This about the disease typhoid fever. See typhus for an unrelated disease with a similar name. more...
Typhoid fever is an illness caused by the bacterium Salmonella typhi. Very common worldwide, it is transmitted by food or water contaminated with feces from an infected person.
After infection, symptoms include:
- a high fever from 103° to 104°F (39° to 40°C) that rises slowly
- slow pulse rate (bradycardia)
- lack of appetite
- stomach pains
- in some cases, a rash of flat, rose-colored spots called "rose spots"
Extreme symptoms such as intestinal perforation or hemorrhage, delusions, and confusion also are possible
Diagnosis is made by blood, bone marrow or stool cultures and with the Widal test (demonstration of salmonella antibodies against antigens O-somatic and H-flagellar) or, in less affluent countries with the urine diazo test. In epidemics and less wealthy countries, after excluding malaria, dysentery or pneumonia, a therapeutic trial with chloramphenicol is generally undertaken while awaiting the results of Widal test and blood cultures.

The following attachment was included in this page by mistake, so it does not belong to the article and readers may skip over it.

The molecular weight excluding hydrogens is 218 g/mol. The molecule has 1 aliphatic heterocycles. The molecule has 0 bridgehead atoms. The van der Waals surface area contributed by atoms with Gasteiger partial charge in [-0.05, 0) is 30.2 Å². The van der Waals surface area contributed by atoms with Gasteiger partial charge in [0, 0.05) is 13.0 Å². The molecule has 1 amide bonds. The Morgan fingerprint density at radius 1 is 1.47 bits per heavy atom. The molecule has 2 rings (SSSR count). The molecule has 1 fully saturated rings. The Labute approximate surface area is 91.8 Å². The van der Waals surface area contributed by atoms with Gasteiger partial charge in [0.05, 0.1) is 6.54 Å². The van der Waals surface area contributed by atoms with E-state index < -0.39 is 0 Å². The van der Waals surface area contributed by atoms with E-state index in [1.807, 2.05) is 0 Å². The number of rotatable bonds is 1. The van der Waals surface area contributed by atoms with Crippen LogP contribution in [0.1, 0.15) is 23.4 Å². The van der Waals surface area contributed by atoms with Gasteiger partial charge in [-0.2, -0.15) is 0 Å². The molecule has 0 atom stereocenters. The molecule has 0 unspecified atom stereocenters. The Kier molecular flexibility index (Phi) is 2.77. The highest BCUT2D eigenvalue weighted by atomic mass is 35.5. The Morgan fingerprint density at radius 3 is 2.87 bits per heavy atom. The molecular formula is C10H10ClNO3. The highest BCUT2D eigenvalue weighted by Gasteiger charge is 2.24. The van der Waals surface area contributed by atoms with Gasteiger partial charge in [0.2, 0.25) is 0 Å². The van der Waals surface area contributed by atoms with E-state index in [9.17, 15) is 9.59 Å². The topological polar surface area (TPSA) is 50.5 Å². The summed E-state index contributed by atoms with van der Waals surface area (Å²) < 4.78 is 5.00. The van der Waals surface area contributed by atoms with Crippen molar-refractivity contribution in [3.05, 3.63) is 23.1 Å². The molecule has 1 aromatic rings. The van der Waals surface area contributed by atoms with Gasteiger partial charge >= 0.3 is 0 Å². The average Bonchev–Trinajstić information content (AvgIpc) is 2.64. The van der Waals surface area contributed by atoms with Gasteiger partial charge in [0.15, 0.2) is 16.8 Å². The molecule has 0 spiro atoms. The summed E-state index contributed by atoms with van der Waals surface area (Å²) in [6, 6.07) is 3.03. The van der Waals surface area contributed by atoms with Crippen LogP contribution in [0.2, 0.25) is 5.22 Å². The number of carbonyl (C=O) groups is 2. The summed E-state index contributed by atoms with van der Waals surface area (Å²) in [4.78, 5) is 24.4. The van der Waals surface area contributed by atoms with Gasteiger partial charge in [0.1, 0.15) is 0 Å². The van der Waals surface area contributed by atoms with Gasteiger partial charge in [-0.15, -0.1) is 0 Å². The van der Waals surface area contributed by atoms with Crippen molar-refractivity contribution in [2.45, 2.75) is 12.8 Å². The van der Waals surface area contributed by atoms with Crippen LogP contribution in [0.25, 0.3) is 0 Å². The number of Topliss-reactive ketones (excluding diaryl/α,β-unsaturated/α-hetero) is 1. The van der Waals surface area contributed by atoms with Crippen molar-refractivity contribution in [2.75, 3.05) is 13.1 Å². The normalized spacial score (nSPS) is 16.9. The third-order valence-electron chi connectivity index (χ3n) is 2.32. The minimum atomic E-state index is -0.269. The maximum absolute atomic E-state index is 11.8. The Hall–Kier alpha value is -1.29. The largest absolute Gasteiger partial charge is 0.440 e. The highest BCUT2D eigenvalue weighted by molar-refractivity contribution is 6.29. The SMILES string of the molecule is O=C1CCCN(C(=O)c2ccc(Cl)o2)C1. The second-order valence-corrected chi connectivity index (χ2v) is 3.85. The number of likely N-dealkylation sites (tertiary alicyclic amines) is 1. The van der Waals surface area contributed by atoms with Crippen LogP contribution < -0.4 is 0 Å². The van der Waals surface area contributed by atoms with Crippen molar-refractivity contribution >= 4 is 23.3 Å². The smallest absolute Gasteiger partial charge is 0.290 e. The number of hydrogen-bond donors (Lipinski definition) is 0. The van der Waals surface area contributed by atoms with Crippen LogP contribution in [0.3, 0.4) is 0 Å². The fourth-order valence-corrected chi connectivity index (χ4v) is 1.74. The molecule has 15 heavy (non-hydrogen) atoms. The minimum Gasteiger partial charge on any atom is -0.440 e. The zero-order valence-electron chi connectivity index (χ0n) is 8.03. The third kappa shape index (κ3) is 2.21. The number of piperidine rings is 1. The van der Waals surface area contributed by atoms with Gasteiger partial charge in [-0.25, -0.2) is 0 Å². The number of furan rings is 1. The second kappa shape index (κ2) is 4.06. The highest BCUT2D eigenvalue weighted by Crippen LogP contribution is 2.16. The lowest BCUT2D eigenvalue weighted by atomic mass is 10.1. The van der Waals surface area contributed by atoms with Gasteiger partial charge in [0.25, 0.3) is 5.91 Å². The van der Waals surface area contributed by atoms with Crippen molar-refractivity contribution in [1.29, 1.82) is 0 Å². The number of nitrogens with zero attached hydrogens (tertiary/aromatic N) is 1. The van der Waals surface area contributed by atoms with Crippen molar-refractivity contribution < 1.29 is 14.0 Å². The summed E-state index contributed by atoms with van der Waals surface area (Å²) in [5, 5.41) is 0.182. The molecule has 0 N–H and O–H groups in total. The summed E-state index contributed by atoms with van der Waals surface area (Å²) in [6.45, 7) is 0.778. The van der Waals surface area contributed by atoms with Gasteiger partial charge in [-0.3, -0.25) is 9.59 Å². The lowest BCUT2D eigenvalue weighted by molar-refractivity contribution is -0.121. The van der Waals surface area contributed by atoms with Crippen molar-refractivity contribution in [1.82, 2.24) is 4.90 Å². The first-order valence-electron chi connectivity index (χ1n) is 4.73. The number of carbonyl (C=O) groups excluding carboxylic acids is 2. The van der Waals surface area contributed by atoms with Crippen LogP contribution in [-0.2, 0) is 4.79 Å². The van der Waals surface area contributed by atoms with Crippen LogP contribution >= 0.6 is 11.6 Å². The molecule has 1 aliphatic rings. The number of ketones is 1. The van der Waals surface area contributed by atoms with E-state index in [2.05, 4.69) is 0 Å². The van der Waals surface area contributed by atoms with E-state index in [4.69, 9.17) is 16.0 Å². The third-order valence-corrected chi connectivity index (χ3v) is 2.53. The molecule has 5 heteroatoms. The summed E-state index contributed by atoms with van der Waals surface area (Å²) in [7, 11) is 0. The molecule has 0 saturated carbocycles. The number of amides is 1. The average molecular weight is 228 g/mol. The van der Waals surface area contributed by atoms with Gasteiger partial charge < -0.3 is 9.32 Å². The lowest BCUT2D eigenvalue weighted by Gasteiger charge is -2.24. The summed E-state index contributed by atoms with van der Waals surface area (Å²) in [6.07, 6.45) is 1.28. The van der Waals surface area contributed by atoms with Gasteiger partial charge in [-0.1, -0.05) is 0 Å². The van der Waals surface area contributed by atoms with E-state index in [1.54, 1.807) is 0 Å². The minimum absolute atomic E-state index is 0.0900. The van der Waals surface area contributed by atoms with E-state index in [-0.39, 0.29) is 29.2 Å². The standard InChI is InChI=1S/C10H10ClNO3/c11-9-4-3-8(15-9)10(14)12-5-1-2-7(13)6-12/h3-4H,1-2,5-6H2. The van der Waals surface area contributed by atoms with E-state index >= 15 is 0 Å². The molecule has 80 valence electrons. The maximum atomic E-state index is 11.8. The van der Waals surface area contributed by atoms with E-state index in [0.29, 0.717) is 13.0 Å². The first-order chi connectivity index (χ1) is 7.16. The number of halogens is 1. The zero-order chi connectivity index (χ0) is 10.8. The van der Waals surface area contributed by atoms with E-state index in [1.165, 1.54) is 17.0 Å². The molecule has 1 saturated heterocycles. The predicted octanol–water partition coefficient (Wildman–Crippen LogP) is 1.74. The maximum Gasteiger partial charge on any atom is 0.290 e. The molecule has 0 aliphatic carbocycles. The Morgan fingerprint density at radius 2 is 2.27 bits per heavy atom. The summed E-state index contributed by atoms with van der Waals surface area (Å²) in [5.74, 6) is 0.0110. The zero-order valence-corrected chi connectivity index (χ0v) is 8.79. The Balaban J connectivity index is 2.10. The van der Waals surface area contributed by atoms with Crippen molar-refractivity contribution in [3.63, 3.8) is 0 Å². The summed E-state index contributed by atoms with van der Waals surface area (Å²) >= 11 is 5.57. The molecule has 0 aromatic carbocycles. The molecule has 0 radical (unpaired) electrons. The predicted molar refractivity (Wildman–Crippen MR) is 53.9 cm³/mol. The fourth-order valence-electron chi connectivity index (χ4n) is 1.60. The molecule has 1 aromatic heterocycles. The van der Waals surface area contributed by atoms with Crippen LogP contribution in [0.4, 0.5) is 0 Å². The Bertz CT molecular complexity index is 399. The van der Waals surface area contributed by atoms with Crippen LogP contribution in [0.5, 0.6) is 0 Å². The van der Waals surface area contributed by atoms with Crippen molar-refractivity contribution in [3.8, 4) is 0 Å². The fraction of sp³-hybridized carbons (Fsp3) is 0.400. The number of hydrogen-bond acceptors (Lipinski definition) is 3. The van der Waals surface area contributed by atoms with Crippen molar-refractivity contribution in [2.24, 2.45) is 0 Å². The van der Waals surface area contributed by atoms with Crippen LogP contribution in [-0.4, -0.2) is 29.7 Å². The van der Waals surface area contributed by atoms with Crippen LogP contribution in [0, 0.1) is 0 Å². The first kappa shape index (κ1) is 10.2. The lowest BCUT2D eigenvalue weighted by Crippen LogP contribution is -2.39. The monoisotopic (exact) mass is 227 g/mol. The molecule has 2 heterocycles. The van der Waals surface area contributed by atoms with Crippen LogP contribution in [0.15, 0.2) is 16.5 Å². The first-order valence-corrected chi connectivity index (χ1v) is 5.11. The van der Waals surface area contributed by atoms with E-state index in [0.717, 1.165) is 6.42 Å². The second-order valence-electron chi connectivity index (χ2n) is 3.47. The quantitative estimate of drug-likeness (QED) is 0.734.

Typhoid fever can be fatal. Antibiotics, such as ampicillin, chloramphenicol, trimethoprim-sulfamethoxazole, and ciprofloxacin are commonly used in treating typhoid fever in the west.
When untreated, typhoid fever persists for three weeks to a month. Death occurs in between 10% and 30% of untreated cases. Vaccines for typhoid fever are available and are advised for persons traveling in regions where the disease is common (especially Asia, Africa, and Latin America).
A person may become an asymptomatic carrier of typhoid fever, suffering no symptoms, but capable of infecting others. According to the Centers for Disease Control approximately 5% of people who contract typhoid continue to carry the disease after they recover.
The most notorious carrier of typhoid fever, but by no means the most destructive, was Mary Mallon, also known as Typhoid Mary. In 1907 she became the first American carrier to be identified and traced. She was a cook in New York at the beginning of the 20th Century. Some believe she was the source of infection for several hundred people. She is closely associated with fifty cases and five deaths. Public health authorities told Mary to give up working as a cook or have her gall bladder removed. Mary quit her job, but returned later under a false name. She was detained and quarantined after another typhoid outbreak. She died of a stroke after 23 years in quarantine.
Typhoid fever has touched the lives of several famous people.
Read more at Wikipedia.org